Announcement: One Click Installer

Greg K Nicholson spam at gkn.me.uk
Tue Aug 7 01:41:29 BST 2007


Krzysztof Lichota:
> Greg K Nicholson napisał(a):
>> The apt protocol ( https://wiki.ubuntu.com/AptFirefoxFileHandler ) will 
>> fix this.
> 
> Yes, this is similar to what I want to achieve, but:
> - it does not provide information for different distributions and other
> systems than APT
> - it does not provide multiple versions for different distribution versions
> - it does not provide localized application descriptions
> 
> And I do not think such amount of information should be put in URLs, it
> is just too big. URLs should not hold data.

For a start, as has been suggested elsewhere, it should be renamed to a 
generic “install” URI scheme, rather than apt. That's just cosmetic.

Perhaps all that other information doesn't need to be included in the 
URL. The installation system could be backed up by a remote library that 
provides all the extra information. (Let's call this the Remote 
Universal Metadata Library idea.) The URL would only have to contain the 
name of the package that should be installed (and perhaps optionally a 
version range).

Once the installation of a particular package/version has been 
initiated, the user's computer would request all the other information 
about that package/version from the remote library, a service running on 
some web server that's known to be trusted. The user's computer would 
have a list of library servers (provided by the distro, like the default 
repositories' addresses are); if one is unavailable it would try 
another. Encryption and so on would be applied as appropriate (and for 
anything else I fail to mention, assume the best solution you can think of).

All library servers would be completely interchangeable as far as the 
user's computer is concerned. Either they would all be mirrors of each 
other and offer exactly the same information, applicable to all distros 
(and not necessarily restricted to Linux); or each server would hold a 
subset, and would (somehow) be able to redirect the user's computer to 
whichever server holds the appropriate subset for any case.

I imagine that the major Linux vendors would each host a library server, 
SourceForge might have one too, as would some or all of the servers that 
currently provide mirrors for open source projects' downloads. Remember, 
we're only dealing with short snippets of metadata, not the installers 
themselves, so this isn't a universal repository of all software — just 
a universal repository of all software installation metadata (ideally).

I assume something like Bazaar (with which I'm only cursorily familiar) 
could make it possible for all the servers to talk to each other 
peer-to-peer-style, so that even tiny distro makers can share their 
metadata with the big guys. And there'd be some magical system to ensure 
that no single library server gets pummelled harder than it has to — 
Mozilla's Bouncer tool might be in the right area.

The user's computer would send to the library server the name (and 
version range) of the package to be installed, plus all the relevant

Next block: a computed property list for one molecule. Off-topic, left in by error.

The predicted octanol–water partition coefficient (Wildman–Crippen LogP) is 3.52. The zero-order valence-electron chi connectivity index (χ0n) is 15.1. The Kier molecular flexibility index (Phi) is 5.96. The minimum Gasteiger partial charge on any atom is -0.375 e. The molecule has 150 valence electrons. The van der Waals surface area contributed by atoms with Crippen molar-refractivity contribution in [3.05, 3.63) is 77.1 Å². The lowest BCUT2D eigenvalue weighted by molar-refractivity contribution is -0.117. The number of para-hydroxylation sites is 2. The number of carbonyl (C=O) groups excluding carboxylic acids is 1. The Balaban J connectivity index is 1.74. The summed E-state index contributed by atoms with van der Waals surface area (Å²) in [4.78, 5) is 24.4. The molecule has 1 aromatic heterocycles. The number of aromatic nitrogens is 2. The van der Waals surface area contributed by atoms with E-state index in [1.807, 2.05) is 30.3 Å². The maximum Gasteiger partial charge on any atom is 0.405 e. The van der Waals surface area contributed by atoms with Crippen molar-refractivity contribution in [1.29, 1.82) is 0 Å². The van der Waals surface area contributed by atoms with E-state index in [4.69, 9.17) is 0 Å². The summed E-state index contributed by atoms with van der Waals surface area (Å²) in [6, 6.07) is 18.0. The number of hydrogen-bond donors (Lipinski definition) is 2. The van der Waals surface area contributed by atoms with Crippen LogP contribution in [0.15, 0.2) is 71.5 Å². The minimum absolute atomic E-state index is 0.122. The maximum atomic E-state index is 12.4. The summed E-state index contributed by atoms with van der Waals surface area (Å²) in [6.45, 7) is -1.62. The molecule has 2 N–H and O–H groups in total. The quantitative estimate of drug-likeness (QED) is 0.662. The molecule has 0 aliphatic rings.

details of the user's computer, presumably as a user agent string. The 
relevant details are probably (at least) distro, distro version, 
hardware architecture, user language/locale(s) and preferred 
installation method(s)—apt, rpm, source, whatever.

The library server would know what the current version of the package is 
for that distro/version/architecture/language/install-method 
combination, what repositories and gpg keys need to be added (if 
applicable) and so on. If a package goes by different names in different 
distros, the library would know which names are equivalent and offer the 
right one for the user's distro. For distros that don't use a packaging 
system (such as those from Redmond and Cupertino), the library should be 
able to return the URL of an appropriate webpage or (distinctly) an 
installer.

I'm visualising this library as a vast table with program versions down 
the left, and distro/version/etc combinations across the top. At the 
intersections are instructions like:

<package repo="http://bar.example.com">foo</package>

Sometimes there are several instructions:

<package repo="http://bar.example.com">foo</package> 
<gpgkey>http://baz.example.org/gpgkey</gpgkey>

For Windows (and similarly for OS X) the instructions might be:

<choose> <option> <webpage>http://quux.example.net</webpage> </option> 
<option> <installer>http://quux.example.net/monkeys.exe</installer> 
</option> </choose>

(That's choice for the user's computer; it needn't necessarily be shown 
to the user every time.) Gentoo might use:

<source>http://cheese.example.org/src.tar.gz</source>

(or however Gentoo works.)

The library server would send back — possibly in a simple XML dialect, 
as above — all the information the user's computer needs to be able to 
install the software with no help from the user, although the user would 
probably be shown what was about to happen and would have to confirm the 
installation. Of course, the UI implementation would be up to each distro.

So, given the name of a piece of software you want to install, and the 
details of the computer you want to install it on, this service would be 
able to respond with machine-readable instructions for how to install 
that software on that computer.

(I assume that Ubuntu's packaging infrastructure (at the developers' 
end) is clever enough to be able to populate such a database without 
absurd levels of human input.)




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